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I WROTE and delivered these lectures not only in great haste, but under great pressure. At the time the promise to deliver them was made, Congress was expected to adjourn about the middle of June. It adjourned about the first of September. This subtracted two and one-half months from my time.
I deemed it my duty later to devote two and one-half · weeks of the time remaining to campaign field work in behalf of the election to the Presidency of one of Mr. Jefferson's successors, Governor Woodrow Wilson. The natural inference from all this is that the work may, and probably does, contain errors.
I have sought as much as possible to bring the past bodily into the present by quotations from dead actors. The reader will find a very free use of italics. It is not good taste; but the hearer was thereby spared much hearing, and the reader will be spared much reading. Italicizing the salient point of a quotation is my way of saving words of comment, which otherwise would be necessary.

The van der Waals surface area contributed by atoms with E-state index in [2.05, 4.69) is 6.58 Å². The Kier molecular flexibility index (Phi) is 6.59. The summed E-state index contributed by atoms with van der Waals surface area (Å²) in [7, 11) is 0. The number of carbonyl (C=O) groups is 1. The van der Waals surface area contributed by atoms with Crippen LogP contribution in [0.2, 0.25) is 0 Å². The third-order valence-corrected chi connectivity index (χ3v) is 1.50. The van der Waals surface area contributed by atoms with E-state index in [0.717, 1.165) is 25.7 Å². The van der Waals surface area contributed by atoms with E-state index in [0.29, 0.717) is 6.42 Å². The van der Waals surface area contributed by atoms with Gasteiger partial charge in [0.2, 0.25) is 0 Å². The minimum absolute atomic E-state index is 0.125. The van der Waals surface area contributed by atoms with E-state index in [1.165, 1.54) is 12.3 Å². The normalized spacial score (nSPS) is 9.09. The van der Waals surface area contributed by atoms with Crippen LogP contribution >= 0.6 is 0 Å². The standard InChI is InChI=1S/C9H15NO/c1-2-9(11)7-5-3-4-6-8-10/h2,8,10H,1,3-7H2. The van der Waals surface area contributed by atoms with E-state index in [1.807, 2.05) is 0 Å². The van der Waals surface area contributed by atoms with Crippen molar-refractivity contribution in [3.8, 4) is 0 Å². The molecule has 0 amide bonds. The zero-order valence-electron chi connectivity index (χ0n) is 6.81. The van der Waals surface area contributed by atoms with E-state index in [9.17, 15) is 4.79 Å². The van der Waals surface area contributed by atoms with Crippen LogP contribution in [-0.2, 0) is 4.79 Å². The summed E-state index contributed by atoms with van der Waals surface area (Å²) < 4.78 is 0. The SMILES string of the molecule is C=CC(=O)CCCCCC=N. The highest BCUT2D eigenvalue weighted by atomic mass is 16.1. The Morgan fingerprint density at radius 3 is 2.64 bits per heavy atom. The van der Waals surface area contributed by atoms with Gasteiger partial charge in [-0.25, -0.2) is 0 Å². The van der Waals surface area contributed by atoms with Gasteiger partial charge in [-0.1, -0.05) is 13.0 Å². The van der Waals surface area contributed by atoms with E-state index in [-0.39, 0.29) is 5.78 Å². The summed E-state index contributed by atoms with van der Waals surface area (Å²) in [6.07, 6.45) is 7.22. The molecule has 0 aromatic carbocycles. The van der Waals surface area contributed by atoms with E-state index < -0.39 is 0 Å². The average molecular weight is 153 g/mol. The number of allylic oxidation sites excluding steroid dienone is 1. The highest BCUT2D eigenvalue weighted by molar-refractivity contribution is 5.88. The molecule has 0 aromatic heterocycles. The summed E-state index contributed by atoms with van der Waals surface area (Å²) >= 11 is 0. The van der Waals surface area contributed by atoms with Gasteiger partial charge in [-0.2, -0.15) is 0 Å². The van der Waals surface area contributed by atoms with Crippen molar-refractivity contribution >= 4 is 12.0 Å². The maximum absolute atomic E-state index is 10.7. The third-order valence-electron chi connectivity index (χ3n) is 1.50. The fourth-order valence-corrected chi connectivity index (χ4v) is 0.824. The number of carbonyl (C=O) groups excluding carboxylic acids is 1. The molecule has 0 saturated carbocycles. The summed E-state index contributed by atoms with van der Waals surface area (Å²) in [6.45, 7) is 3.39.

No man can entirely divorce himself from his likings and dislikings. I have tried to do it; but I have for long loved world democracy and its apostles, and disliked special privilege and its beneficiaries and upholders.
There is no American about whom more has been written than Mr. Jefferson. In addition to the stand
ard histories of the United States and what they record concerning him, there is a distinct Jeffersonian bibliography. The list below, under the heading “Bibliography,” contains articles, pamphlets, and books, especially appertaining to Mr. Jefferson, which I have read either recently, or in times past.
JOHN SHARP WILLIAMS.
Y VIII. JEFFERSON'S INFLUENCE ON OUR EDU-